Grape expectations – how to create your own vineyard!

Want your own vineyard? Wine not?

WINE could be the magic ingredient to secure your farm’s future. Establishing a vineyard could give you a very healthy long-term alternative revenue stream in the booming British wine market – and it’s more affordable and practical than you might think.

For a start, viticulture is one of the fastest growing sectors in UK farming. The demand for British wine is booming – a combination of Brexit, lockdowns and a public desire to buy more UK-grown produce has seen sales soar nearly 70% in the past two years, from 5.5million bottles in 2019 to 8.3million in 2021, according to WineGB. Some commentators have forecast that by 2040, annual sales of British wine could top £1billion. And it’s not just Brits who are buying – in 2019 10% of British wine was exported, mainly to customers in the US and Canada.

We are seeing more and more land owners are taking advantage of this trend. Britain’s vineyards cover twice as much land (3,800ha) as they did eight years ago. A record three million vines were planted in the 12 months before the pandemic and even as Britain emerged from the worst effects of Covid, farmers still planted an impressive 1.4million in 2021.

So why not join them? It makes sense for existing farmers to diversify into viticulture, especially as many will have the necessary land. With the right financial support in place to help manage your cashflow between start-up costs and your first harvest, your vineyard could prove an invaluable investment to help your farm survive and thrive for generations to come; either by directly farming the crop or leasing the vineyard out to another established producer who is looking to expand.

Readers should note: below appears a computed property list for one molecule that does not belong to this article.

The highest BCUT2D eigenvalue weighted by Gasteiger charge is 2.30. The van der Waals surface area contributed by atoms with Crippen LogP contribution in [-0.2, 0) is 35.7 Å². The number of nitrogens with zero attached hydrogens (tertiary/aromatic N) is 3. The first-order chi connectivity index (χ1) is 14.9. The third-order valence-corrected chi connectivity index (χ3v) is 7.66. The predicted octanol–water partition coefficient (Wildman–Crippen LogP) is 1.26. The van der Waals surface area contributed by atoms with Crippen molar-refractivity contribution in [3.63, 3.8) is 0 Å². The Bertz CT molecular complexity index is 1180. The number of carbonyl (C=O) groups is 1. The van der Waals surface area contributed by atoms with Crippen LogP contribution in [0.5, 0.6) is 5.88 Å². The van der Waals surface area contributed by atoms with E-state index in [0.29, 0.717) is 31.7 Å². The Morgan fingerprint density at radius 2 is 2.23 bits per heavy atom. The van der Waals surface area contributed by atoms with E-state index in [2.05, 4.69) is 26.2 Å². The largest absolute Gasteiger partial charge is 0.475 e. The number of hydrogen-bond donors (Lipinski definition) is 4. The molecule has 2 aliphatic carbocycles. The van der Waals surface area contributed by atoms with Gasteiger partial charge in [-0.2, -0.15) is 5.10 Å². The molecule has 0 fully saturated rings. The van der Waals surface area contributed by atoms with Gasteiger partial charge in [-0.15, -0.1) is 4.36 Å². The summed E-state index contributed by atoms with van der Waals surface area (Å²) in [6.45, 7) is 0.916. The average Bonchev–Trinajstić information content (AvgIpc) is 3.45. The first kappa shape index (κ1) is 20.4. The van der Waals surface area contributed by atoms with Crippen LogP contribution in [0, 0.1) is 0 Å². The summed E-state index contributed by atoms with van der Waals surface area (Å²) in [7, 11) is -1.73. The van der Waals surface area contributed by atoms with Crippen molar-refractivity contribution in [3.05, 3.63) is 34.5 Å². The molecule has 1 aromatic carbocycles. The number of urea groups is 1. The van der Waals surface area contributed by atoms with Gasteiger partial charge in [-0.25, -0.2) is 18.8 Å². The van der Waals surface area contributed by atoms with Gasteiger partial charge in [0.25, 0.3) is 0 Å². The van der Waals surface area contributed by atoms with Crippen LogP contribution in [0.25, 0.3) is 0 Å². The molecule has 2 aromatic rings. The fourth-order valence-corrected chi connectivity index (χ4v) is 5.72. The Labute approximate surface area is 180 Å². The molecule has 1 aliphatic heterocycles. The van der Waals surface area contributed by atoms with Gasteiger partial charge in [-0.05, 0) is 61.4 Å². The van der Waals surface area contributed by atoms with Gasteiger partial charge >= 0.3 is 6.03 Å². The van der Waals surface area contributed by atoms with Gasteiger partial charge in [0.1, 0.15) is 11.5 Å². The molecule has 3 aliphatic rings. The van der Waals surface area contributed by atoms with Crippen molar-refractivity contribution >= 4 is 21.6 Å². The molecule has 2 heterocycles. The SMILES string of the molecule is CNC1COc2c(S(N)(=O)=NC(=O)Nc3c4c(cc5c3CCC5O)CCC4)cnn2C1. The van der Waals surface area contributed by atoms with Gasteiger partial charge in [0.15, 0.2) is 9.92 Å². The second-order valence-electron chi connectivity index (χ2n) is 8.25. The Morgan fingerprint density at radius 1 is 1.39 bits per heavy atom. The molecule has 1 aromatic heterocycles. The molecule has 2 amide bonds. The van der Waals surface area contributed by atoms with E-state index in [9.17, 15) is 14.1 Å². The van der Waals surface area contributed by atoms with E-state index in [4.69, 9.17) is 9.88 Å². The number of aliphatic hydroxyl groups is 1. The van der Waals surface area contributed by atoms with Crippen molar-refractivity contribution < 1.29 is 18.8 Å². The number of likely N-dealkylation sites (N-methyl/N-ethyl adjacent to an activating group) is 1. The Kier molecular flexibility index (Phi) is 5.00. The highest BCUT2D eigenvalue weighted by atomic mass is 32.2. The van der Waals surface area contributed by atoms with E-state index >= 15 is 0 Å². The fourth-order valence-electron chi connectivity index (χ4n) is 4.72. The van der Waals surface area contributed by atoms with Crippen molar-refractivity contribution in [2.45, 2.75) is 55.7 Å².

“The key to a successful vineyard is cashflow management,” says Matthew Smart, founder of rurallender Rural Asset Finance. “You’re investing in a new project, so there are start-up costs and there will be a wait until your first harvest. But managed correctly, this investment will pay you dividends down the line either by running the business yourself or leasing out the vineyard to someone else – especially given that British wine will get more and more popular over the next decade.”

Financing such a project can be very straightforward. Some lenders will set up a loan secured against your land, meaning you don’t need to put up other security. “For instance, we can use this model to fund your upfront costs on a five-year interest only loan,” says Matthew, whose company also offers hire purchase and leasing loans on horticultural machinery, making Rural Asset Finance almost unique in offering finance on land and equipment at the same time.

“The right finance is important, because it can cost from £8,000-£12,000 per acre to establish a vineyard. You’ll need trellising and machinery for canopy management, irrigation, maintenance and harvesting if you are going to run the vineyard yourself , and while many farmers – particularly fruit farmers – will have equipment adaptable to the task, the size and layout of your vineyard may require more specialist machinery such as compact tractors for the greater efficiency.